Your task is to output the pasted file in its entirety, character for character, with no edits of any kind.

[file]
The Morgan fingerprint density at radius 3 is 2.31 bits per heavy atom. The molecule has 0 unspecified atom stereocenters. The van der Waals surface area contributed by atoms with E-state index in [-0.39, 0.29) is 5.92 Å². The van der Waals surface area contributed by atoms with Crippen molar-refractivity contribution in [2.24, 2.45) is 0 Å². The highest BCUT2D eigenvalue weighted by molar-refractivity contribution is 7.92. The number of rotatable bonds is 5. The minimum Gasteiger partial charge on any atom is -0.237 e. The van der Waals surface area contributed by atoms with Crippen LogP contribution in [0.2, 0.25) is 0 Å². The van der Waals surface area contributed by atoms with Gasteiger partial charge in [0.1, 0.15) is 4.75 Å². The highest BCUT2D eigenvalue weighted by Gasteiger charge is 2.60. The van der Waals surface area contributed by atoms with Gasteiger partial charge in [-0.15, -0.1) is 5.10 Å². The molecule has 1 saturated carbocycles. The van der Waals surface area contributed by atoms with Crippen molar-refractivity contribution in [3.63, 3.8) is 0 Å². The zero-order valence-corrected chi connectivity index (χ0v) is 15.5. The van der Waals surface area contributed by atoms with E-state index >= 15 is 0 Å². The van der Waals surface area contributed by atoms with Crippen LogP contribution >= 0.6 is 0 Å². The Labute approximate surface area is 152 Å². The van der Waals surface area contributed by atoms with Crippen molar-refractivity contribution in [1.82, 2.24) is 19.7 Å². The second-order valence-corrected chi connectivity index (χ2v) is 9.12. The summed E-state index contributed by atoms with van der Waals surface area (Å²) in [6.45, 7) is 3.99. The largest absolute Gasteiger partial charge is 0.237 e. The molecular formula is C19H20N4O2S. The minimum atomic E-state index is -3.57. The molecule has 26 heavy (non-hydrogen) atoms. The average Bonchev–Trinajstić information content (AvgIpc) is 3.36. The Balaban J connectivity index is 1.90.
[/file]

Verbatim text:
The Morgan fingerprint density at radius 3 is 2.31 bits per heavy atom. The molecule has 0 unspecified atom stereocenters. The van der Waals surface area contributed by atoms with E-state index in [-0.39, 0.29) is 5.92 Å². The van der Waals surface area contributed by atoms with Crippen molar-refractivity contribution in [2.24, 2.45) is 0 Å². The highest BCUT2D eigenvalue weighted by molar-refractivity contribution is 7.92. The number of rotatable bonds is 5. The minimum Gasteiger partial charge on any atom is -0.237 e. The van der Waals surface area contributed by atoms with Crippen LogP contribution in [0.2, 0.25) is 0 Å². The van der Waals surface area contributed by atoms with Gasteiger partial charge in [0.1, 0.15) is 4.75 Å². The highest BCUT2D eigenvalue weighted by Gasteiger charge is 2.60. The van der Waals surface area contributed by atoms with Gasteiger partial charge in [-0.15, -0.1) is 5.10 Å². The molecule has 1 saturated carbocycles. The van der Waals surface area contributed by atoms with Crippen molar-refractivity contribution in [3.63, 3.8) is 0 Å². The zero-order valence-corrected chi connectivity index (χ0v) is 15.5. The van der Waals surface area contributed by atoms with E-state index >= 15 is 0 Å². The van der Waals surface area contributed by atoms with Crippen LogP contribution >= 0.6 is 0 Å². The Labute approximate surface area is 152 Å². The van der Waals surface area contributed by atoms with Crippen molar-refractivity contribution in [1.82, 2.24) is 19.7 Å². The second-order valence-corrected chi connectivity index (χ2v) is 9.12. The summed E-state index contributed by atoms with van der Waals surface area (Å²) in [6.45, 7) is 3.99. The largest absolute Gasteiger partial charge is 0.237 e. The molecular formula is C19H20N4O2S. The minimum atomic E-state index is -3.57. The molecule has 26 heavy (non-hydrogen) atoms. The average Bonchev–Trinajstić information content (AvgIpc) is 3.36. The Balaban J connectivity index is 1.90.